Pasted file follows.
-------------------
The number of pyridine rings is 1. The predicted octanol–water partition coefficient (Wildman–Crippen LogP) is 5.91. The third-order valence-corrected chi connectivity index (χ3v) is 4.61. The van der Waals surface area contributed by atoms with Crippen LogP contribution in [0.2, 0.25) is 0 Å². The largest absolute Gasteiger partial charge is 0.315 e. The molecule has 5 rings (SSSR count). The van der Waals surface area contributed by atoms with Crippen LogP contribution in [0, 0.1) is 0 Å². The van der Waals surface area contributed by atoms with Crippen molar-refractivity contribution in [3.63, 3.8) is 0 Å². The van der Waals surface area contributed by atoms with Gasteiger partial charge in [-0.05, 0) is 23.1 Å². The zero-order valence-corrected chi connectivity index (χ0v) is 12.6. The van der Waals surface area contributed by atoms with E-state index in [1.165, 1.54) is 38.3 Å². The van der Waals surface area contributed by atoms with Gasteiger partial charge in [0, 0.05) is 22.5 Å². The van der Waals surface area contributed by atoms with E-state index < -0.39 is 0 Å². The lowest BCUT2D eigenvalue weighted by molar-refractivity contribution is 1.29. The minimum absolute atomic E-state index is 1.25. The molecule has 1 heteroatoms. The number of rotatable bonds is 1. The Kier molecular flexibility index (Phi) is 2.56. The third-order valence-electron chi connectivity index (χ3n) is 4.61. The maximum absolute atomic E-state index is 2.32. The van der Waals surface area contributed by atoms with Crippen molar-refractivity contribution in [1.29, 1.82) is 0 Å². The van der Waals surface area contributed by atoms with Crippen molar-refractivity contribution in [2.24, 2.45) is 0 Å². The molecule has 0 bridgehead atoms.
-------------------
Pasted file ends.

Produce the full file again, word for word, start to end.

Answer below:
The number of pyridine rings is 1. The predicted octanol–water partition coefficient (Wildman–Crippen LogP) is 5.91. The third-order valence-corrected chi connectivity index (χ3v) is 4.61. The van der Waals surface area contributed by atoms with Crippen LogP contribution in [0.2, 0.25) is 0 Å². The largest absolute Gasteiger partial charge is 0.315 e. The molecule has 5 rings (SSSR count). The van der Waals surface area contributed by atoms with Crippen LogP contribution in [0, 0.1) is 0 Å². The van der Waals surface area contributed by atoms with Crippen molar-refractivity contribution in [3.63, 3.8) is 0 Å². The van der Waals surface area contributed by atoms with Gasteiger partial charge in [-0.05, 0) is 23.1 Å². The zero-order valence-corrected chi connectivity index (χ0v) is 12.6. The van der Waals surface area contributed by atoms with E-state index in [1.165, 1.54) is 38.3 Å². The van der Waals surface area contributed by atoms with Gasteiger partial charge in [0, 0.05) is 22.5 Å². The van der Waals surface area contributed by atoms with E-state index < -0.39 is 0 Å². The lowest BCUT2D eigenvalue weighted by molar-refractivity contribution is 1.29. The minimum absolute atomic E-state index is 1.25. The molecule has 1 heteroatoms. The number of rotatable bonds is 1. The Kier molecular flexibility index (Phi) is 2.56. The third-order valence-electron chi connectivity index (χ3n) is 4.61. The maximum absolute atomic E-state index is 2.32. The van der Waals surface area contributed by atoms with Crippen molar-refractivity contribution in [1.29, 1.82) is 0 Å². The van der Waals surface area contributed by atoms with Crippen molar-refractivity contribution in [2.24, 2.45) is 0 Å². The molecule has 0 bridgehead atoms.